The code cache 304 and data cache 306 help to accelerate ME functionality by reducing memory accesses to system memory. The DMA engine 308 helps the ME 300 to move data to and from the OS memory and ME UMA (Unified Memory Architecture) memory. The DMA engine 308 is only accessible by the ME 300, and is not accessible by the OS. Further, the ME 300 does not provide any generic interfaces to the OS to access the DMA engine 308. The crypto engine 310 provides hardware offloads to accelerate the cryptographic operations done inside the ME 302 for secure communication protocols such as, for example, wireless security, HTTP security via TLS, etc. The initial boot code for the ME 300 is located and executed from the ROM 312. In some embodiments, the CLink interface 314 is used for communication between the GMCH and ICH in low power states such as sleep or hibernate, some ME specific devices in the ICH communicate with the ME 300 exclusively over CLink, while some devices can communicate over DMI as well as CLink (for example, the network controller).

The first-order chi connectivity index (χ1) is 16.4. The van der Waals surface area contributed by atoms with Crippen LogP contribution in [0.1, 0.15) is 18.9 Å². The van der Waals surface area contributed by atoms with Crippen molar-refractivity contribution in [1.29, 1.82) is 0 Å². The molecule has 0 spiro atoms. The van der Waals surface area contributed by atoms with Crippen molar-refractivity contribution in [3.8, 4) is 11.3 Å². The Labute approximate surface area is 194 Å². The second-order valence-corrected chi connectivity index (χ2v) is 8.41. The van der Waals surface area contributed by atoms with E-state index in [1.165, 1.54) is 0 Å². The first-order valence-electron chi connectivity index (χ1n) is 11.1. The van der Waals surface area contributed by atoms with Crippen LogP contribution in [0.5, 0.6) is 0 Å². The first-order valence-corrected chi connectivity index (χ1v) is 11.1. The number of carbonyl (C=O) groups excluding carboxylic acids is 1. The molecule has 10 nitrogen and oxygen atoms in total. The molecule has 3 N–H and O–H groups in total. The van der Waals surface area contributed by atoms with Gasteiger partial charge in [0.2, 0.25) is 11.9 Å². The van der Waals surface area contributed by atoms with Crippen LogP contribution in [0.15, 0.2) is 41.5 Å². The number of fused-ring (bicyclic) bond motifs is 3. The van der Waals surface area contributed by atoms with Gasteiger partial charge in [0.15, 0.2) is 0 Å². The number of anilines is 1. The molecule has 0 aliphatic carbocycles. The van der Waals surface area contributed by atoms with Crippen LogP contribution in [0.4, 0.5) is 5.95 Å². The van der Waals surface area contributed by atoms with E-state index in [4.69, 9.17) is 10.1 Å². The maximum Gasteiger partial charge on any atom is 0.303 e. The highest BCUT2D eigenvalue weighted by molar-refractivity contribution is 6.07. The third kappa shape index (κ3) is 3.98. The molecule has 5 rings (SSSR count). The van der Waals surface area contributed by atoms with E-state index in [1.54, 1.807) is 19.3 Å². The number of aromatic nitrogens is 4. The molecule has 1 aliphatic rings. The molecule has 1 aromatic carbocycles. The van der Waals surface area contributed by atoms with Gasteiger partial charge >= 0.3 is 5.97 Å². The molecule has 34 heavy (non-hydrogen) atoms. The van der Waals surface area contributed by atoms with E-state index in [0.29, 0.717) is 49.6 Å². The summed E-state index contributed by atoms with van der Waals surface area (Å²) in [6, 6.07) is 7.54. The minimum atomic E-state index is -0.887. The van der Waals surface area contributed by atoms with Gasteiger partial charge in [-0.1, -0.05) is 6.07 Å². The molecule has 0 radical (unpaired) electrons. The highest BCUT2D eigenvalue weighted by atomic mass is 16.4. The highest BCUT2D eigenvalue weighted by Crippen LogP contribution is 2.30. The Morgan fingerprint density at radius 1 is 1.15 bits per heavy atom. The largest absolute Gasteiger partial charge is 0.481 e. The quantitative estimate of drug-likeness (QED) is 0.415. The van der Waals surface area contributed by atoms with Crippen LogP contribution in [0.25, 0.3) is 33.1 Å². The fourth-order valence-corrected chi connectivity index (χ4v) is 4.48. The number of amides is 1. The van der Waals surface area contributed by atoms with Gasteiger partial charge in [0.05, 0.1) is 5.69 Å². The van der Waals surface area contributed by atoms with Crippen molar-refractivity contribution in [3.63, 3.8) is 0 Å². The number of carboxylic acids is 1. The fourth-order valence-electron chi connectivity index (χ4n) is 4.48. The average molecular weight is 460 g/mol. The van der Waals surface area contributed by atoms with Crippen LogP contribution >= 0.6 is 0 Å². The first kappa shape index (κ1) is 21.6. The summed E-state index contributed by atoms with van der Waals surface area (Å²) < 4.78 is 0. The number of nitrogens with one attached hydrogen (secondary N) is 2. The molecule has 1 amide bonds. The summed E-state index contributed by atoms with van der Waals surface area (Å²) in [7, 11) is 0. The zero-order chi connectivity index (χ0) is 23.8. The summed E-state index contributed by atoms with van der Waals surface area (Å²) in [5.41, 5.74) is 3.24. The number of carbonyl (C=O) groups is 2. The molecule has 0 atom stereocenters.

A small portion of the main system memory is used by the ME 300 for its runtime memory needs. This separation is done using the UMA mechanism. In some embodiments, an integrated graphics controller in the GMCH also uses the same mechanism to use a portion of the main system memory for its needs. In some embodiments the size of this memory is 16 MB, which is less than 1% of the total system RAM in a computer having 2-3 GB of DRAM. From the perspective of the OS the Graphics UMA memory portion will appear to be a little larger than that of computers that do not have an ME.